But our marketing campaign didn't reflect that. So we were spending close to 300,000 bucks a month, acquiring users and the users we were acquiring were not the best users for us because mostly NYU students and other college students in Columbia and other places were the main people downloading and going to our events.
You see here the keywords we were buying were 'New York events', 'things to do in New York', our Facebook ads were location-based Manhattan, and in a pretty wide age range.
We basically were buying a lot of traffic, because it was cheap and because it converted well, without thinking about how well it converted. Because the click-through rate was high not think through how well it converted through the rest of our funnel.
How do we pivot?
We started to see that the way that students were finding our posts was via all these other Facebook pages. We saw that they would have an NYU student page, and then they would post a popular event that we had, and then all of them would go to that event.
Sponsored Facebook posts and self-generated content
So we started to buy sponsored ads, initially, and over time, we started to make our own pages that were just like their pages and we used those to get them to follow. And then instead of paying for sponsored posts, we were able to keep that person seeing all of our events whenever they went to Facebook, for example.
The second thing was we got influencers from college campuses. Again, this was 2014 so influencing was not nearly as big as it is today. But we got the coolest people on NYU or Columbia and got them to basically promote their friends about our event.
The last thing we did was just a typical referral program.
But the most interesting thing I thought about for this article was, how do we figure out who our users were?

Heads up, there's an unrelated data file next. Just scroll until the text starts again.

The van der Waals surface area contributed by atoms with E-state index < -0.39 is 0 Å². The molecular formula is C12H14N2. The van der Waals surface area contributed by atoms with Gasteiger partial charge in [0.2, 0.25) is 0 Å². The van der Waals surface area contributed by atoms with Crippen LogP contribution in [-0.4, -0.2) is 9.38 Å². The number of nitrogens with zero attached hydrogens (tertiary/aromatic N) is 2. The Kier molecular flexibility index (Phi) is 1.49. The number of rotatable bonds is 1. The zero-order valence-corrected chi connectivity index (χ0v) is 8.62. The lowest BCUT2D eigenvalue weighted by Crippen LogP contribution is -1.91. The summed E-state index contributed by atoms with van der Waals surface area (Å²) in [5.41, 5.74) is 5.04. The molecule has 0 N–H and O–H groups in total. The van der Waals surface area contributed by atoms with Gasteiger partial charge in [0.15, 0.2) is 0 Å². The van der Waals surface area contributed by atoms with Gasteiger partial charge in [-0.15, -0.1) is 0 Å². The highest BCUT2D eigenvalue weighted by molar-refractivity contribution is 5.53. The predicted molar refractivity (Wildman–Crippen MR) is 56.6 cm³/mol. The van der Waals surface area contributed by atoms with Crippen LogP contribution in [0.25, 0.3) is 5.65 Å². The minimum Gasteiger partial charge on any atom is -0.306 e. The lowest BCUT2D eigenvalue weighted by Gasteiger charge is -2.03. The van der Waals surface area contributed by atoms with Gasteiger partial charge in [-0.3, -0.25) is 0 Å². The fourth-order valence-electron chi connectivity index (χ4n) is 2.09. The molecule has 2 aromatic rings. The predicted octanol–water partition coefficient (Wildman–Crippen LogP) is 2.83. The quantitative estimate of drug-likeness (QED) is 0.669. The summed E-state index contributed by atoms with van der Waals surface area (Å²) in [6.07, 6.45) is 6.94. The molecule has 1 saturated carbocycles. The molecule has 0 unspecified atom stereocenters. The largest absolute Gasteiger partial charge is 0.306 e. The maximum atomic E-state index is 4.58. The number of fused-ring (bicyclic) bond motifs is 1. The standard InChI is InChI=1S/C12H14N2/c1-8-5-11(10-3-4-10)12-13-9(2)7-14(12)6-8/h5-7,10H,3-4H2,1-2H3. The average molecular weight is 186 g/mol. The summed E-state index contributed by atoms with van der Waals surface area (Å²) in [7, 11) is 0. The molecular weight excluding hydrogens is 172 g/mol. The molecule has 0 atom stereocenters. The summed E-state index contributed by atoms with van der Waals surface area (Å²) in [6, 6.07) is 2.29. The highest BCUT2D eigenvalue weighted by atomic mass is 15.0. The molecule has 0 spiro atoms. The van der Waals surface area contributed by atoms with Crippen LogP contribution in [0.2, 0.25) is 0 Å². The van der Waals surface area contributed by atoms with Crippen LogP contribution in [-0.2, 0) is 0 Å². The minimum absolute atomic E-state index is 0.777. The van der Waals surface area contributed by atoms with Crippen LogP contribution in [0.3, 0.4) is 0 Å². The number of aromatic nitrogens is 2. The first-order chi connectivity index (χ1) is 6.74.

How we did it
Because I think that's less known in terms of product marketing and marketing overall. You see here traffic- we all have our different sites for traffic: Facebook, Google, any domain.
That's the one thing that we all do because that's where we get our users from. We already had our traffic sources. Then we had analytics: Mixpanel, Localytics, Amplitude, Google Analytics is another one, where you can see events that your users are doing.
Earlier, I talked about how we were able to identify that these were NYU students by looking at the people's profile and understanding what emails they use and everything else. We were able to identify that these were NYU students. What we didn't do, at least early on, was we didn't have an attribution provider.
Because we are a mobile-only experience, from the time a person clicks on some piece of media, some piece of creative, to them installing your app, it's really hard to follow that person, especially back then.
Before we had an attribution platform, we were looking at click-through rates, we saw that a click may cost 85 cents or may cost $1.50, but we really couldn't understand how well that person did from:
- Clicking on an ad,
- to them going to the app store page,
- to them downloading the app,
- to them actually creating a profile,
- to them finding an event,
- and then actually paying for that event,
- and then doing that over and over again.
That whole piece was invisible to us.
The last piece I think has just started to get popular over the last four or five years - aggregator platforms - mparticle and Segment are two of the more popular ones.
What they allow you to do is basically you have your analytics platform, you have your attribution platform, and any number of tools that you want to use, but if there's any product marketers or marketing people reading, whenever you want to implement a new one, the product team is always not so keen because implementing any one of these things takes a lot of development resources and takes a lot of time to execute.
With the addition of aggregators, what they allow you to do is you integrate with the aggregator, and then if you want to switch out Amplitude for Mixpanel, or Mixpanel for Localytics, it becomes much easier.
That's something that I just started to see happen more often and now, instead of integrating directly with any sort of marketing tool, I basically see if that tool is integrated with an aggregator like Segment or mparticle, and then I basically integrate there. That way I can switch anyone out fairly easily and don't have to worry about all the additional time in case we ever want to switch that tool.